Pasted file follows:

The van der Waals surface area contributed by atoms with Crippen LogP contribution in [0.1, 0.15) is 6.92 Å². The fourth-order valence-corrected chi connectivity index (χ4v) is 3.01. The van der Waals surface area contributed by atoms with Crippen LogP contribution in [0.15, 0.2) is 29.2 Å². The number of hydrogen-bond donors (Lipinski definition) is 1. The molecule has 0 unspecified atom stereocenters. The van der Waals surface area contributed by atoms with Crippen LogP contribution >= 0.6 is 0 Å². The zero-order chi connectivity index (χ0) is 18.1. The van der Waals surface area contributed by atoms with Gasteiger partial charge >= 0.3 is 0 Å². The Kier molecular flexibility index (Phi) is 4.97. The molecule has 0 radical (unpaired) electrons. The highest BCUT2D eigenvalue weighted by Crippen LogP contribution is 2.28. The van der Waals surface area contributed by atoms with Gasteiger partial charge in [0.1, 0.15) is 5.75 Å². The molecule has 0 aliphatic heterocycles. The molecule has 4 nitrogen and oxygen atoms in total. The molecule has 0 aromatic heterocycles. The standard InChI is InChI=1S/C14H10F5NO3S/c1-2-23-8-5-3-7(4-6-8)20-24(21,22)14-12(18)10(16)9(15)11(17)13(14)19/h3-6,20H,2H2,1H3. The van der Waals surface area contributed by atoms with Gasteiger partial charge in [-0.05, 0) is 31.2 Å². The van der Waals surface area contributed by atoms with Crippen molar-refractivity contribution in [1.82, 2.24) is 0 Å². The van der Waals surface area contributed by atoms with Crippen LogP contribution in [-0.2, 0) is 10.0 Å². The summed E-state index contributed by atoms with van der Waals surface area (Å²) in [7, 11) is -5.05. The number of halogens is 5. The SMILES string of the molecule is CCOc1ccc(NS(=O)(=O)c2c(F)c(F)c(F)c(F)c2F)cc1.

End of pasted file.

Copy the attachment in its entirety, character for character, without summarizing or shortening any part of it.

The van der Waals surface area contributed by atoms with Crippen LogP contribution in [0.1, 0.15) is 6.92 Å². The fourth-order valence-corrected chi connectivity index (χ4v) is 3.01. The van der Waals surface area contributed by atoms with Crippen LogP contribution in [0.15, 0.2) is 29.2 Å². The number of hydrogen-bond donors (Lipinski definition) is 1. The molecule has 0 unspecified atom stereocenters. The van der Waals surface area contributed by atoms with Crippen LogP contribution >= 0.6 is 0 Å². The zero-order chi connectivity index (χ0) is 18.1. The van der Waals surface area contributed by atoms with Gasteiger partial charge >= 0.3 is 0 Å². The Kier molecular flexibility index (Phi) is 4.97. The molecule has 0 radical (unpaired) electrons. The highest BCUT2D eigenvalue weighted by Crippen LogP contribution is 2.28. The van der Waals surface area contributed by atoms with Gasteiger partial charge in [0.1, 0.15) is 5.75 Å². The molecule has 0 aliphatic heterocycles. The molecule has 4 nitrogen and oxygen atoms in total. The molecule has 0 aromatic heterocycles. The standard InChI is InChI=1S/C14H10F5NO3S/c1-2-23-8-5-3-7(4-6-8)20-24(21,22)14-12(18)10(16)9(15)11(17)13(14)19/h3-6,20H,2H2,1H3. The van der Waals surface area contributed by atoms with Gasteiger partial charge in [-0.05, 0) is 31.2 Å². The van der Waals surface area contributed by atoms with Crippen molar-refractivity contribution in [1.82, 2.24) is 0 Å². The van der Waals surface area contributed by atoms with Crippen LogP contribution in [-0.2, 0) is 10.0 Å². The summed E-state index contributed by atoms with van der Waals surface area (Å²) in [7, 11) is -5.05. The number of halogens is 5. The SMILES string of the molecule is CCOc1ccc(NS(=O)(=O)c2c(F)c(F)c(F)c(F)c2F)cc1.